Secondary datasets are used in healthcare research because of its cost advantages, its convenience, and the size of the datasets. However, missing data can cause problems that are difficult to resolve. This manuscript reviews possible causes for missing data, and how to address them. Many researchers use multiple imputation as a solution, which consists of three phases: (a) the imputation phase, (b) the analysis phase, and (c) the pooling phase. When missing data is caused by a refusal to answer or by insufficient knowledge, multiple imputation works well. However, difficulties arise when there are problems with screening questions. If respondents do not answer a screening question, possible answers could be either “yes” or “no.” This paper suggests identifying “yes” responses on the screening question, and setting them aside for use in the analysis. The reasons for this approach are the impossibility of conducting multiple imputation twice, the problem of imputation based on the population after sample weight, and the difficulty of producing logical errors on the estimation in imputation phase. This manuscript uses as an example the techniques used to address missing data from screening questions in a national US dataset. These techniques of multiple imputation using examples from the dataset could be used by researchers in future healthcare research that relies on secondary datasets.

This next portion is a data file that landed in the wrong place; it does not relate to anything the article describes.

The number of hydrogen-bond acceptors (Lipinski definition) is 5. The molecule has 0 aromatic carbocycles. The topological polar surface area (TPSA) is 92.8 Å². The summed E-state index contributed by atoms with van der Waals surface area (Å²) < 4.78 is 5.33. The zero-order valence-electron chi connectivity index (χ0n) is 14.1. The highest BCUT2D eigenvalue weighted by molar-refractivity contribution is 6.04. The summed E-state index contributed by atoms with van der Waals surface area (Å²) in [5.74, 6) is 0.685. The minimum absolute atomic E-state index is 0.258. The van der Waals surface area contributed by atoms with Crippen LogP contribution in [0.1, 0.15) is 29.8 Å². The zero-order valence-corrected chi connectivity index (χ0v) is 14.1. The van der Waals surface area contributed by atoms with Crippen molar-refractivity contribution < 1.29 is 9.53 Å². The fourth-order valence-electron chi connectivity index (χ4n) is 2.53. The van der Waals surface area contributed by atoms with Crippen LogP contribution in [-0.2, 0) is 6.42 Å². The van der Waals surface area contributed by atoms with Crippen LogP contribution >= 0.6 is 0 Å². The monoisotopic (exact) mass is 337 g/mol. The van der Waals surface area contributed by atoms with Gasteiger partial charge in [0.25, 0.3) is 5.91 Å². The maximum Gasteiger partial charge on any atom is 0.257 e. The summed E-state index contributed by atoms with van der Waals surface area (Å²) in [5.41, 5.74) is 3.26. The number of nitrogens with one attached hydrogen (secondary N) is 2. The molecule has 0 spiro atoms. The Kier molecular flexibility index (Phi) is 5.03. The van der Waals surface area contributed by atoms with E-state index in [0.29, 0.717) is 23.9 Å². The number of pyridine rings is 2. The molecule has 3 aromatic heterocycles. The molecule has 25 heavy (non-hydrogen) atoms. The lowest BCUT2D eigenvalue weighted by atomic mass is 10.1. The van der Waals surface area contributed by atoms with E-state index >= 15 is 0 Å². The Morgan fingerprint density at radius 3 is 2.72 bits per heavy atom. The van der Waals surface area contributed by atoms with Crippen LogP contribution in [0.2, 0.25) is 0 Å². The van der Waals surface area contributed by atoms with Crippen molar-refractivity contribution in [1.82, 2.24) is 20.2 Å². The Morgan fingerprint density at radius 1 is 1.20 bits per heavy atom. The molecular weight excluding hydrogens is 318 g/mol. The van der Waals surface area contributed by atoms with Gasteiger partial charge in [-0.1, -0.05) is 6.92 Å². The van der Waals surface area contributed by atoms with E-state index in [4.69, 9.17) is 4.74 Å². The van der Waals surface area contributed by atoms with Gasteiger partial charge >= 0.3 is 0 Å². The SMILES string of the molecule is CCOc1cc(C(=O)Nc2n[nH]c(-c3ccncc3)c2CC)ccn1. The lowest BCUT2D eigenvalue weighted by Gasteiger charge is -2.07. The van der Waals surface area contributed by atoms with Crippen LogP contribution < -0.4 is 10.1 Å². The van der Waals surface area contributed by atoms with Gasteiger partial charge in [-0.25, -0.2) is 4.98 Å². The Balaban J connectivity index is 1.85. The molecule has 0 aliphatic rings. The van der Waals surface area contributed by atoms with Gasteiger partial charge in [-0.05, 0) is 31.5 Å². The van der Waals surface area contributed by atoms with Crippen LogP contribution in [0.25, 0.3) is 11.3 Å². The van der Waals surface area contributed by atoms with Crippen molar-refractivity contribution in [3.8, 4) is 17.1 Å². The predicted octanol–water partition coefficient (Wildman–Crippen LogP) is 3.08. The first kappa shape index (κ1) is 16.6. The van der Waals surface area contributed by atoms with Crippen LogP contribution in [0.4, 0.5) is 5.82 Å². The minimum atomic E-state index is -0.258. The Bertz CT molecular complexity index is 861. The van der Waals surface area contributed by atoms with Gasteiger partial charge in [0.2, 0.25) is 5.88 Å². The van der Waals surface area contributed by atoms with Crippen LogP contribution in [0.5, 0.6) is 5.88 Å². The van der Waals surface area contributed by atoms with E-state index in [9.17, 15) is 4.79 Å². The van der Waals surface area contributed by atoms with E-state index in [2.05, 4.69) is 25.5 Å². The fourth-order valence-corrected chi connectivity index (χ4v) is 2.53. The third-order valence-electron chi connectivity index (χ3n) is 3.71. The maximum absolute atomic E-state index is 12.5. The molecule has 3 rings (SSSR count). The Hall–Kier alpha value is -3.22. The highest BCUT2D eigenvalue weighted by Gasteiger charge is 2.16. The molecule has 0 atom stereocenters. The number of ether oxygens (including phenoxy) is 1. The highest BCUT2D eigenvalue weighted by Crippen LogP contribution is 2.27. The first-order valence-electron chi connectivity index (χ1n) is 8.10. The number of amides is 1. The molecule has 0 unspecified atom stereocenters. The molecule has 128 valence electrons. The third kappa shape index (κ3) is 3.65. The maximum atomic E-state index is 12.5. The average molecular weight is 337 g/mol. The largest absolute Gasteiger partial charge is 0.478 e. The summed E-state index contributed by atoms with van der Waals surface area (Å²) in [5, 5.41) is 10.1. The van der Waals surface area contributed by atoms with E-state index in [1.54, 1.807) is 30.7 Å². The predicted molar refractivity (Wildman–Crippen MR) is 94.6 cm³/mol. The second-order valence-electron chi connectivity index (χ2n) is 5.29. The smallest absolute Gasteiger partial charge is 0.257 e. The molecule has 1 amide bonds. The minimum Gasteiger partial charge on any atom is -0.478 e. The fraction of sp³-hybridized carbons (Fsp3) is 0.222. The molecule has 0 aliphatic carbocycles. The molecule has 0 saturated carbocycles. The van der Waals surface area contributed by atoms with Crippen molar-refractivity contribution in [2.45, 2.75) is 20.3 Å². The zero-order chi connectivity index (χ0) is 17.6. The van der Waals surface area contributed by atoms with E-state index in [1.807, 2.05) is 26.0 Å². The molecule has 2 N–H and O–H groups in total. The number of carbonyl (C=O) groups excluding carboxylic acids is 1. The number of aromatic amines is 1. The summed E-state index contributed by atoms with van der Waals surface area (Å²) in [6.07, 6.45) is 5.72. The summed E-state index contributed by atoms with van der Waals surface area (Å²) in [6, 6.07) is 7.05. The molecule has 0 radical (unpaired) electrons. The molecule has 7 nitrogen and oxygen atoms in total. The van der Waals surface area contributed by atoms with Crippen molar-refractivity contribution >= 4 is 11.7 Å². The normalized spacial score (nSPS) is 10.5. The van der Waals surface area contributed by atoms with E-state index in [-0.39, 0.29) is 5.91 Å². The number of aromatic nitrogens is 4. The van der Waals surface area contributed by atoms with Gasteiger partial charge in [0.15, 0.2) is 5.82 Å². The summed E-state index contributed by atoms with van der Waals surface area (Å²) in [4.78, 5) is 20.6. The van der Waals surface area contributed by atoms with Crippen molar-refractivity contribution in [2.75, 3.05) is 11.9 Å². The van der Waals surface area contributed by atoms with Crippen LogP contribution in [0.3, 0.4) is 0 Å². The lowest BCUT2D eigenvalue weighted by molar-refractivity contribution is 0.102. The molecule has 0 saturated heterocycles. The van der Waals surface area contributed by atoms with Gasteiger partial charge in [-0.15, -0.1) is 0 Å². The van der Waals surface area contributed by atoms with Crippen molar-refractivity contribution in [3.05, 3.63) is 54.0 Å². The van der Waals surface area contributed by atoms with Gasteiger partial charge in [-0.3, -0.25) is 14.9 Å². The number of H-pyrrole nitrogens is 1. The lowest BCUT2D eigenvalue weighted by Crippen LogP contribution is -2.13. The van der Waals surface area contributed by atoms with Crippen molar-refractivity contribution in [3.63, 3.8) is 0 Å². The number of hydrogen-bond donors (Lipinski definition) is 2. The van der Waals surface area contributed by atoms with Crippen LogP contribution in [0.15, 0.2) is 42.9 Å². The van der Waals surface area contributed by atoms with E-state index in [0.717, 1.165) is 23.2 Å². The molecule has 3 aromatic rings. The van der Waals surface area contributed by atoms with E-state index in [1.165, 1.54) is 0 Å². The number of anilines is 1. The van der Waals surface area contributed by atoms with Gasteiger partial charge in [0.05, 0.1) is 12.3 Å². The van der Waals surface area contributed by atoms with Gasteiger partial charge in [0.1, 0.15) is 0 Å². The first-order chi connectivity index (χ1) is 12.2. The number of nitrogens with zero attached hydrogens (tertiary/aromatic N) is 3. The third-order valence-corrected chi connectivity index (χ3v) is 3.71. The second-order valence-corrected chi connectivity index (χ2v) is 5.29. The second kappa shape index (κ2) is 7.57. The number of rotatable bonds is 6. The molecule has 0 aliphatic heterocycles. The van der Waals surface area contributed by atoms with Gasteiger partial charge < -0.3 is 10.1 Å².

This is the publisher PDF of Jo, S. (2022). The Use of Multiple Imputation to Handle Missing Data in Secondary Datasets: Suggested Approaches when Missing Data Results from the Survey Structure. INQUIRY: The Journal of Health Care Organization, Provision, and Financing. 59: 469580221088627. Published CC-BY-NC by Sage, the version of record is available at DOI: 10.1177/00469580221088627


method, missing data, secondary analysis, multiple imputation, quantitative

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